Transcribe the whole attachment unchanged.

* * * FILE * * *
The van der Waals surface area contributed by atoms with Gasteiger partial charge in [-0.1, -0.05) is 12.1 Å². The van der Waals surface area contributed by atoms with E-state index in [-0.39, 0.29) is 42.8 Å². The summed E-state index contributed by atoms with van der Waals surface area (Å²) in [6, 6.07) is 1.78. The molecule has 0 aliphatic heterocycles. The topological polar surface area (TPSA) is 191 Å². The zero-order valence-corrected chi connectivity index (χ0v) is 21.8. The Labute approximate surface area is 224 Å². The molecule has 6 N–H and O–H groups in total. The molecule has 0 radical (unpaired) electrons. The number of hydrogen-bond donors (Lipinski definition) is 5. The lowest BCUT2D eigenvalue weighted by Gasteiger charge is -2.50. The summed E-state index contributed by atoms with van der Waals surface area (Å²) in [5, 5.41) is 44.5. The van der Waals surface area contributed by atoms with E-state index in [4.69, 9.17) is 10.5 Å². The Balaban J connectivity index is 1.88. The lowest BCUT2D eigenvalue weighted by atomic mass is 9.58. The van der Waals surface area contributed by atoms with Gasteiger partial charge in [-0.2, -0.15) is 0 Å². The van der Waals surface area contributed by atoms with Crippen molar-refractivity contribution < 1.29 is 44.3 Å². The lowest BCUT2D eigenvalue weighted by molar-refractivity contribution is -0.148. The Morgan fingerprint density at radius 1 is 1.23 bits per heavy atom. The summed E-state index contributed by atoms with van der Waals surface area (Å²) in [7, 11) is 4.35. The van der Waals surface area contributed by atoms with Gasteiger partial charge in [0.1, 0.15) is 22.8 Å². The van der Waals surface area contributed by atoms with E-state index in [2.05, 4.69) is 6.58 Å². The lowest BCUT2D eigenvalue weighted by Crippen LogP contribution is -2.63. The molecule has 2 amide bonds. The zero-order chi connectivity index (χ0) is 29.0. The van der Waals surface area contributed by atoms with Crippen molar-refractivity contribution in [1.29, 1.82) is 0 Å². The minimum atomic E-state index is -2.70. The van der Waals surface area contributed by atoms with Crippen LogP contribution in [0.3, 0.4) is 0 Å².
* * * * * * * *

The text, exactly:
The van der Waals surface area contributed by atoms with Gasteiger partial charge in [-0.1, -0.05) is 12.1 Å². The van der Waals surface area contributed by atoms with E-state index in [-0.39, 0.29) is 42.8 Å². The summed E-state index contributed by atoms with van der Waals surface area (Å²) in [6, 6.07) is 1.78. The molecule has 0 aliphatic heterocycles. The topological polar surface area (TPSA) is 191 Å². The zero-order valence-corrected chi connectivity index (χ0v) is 21.8. The Labute approximate surface area is 224 Å². The molecule has 6 N–H and O–H groups in total. The molecule has 0 radical (unpaired) electrons. The number of hydrogen-bond donors (Lipinski definition) is 5. The lowest BCUT2D eigenvalue weighted by Gasteiger charge is -2.50. The summed E-state index contributed by atoms with van der Waals surface area (Å²) in [5, 5.41) is 44.5. The van der Waals surface area contributed by atoms with E-state index in [4.69, 9.17) is 10.5 Å². The Balaban J connectivity index is 1.88. The lowest BCUT2D eigenvalue weighted by atomic mass is 9.58. The van der Waals surface area contributed by atoms with Gasteiger partial charge in [-0.2, -0.15) is 0 Å². The van der Waals surface area contributed by atoms with Crippen molar-refractivity contribution < 1.29 is 44.3 Å². The lowest BCUT2D eigenvalue weighted by molar-refractivity contribution is -0.148. The Morgan fingerprint density at radius 1 is 1.23 bits per heavy atom. The summed E-state index contributed by atoms with van der Waals surface area (Å²) in [7, 11) is 4.35. The van der Waals surface area contributed by atoms with Gasteiger partial charge in [0.1, 0.15) is 22.8 Å². The van der Waals surface area contributed by atoms with E-state index in [2.05, 4.69) is 6.58 Å². The lowest BCUT2D eigenvalue weighted by Crippen LogP contribution is -2.63. The molecule has 2 amide bonds. The zero-order chi connectivity index (χ0) is 29.0. The van der Waals surface area contributed by atoms with Crippen molar-refractivity contribution in [1.29, 1.82) is 0 Å². The minimum atomic E-state index is -2.70. The van der Waals surface area contributed by atoms with Crippen LogP contribution in [0.3, 0.4) is 0 Å².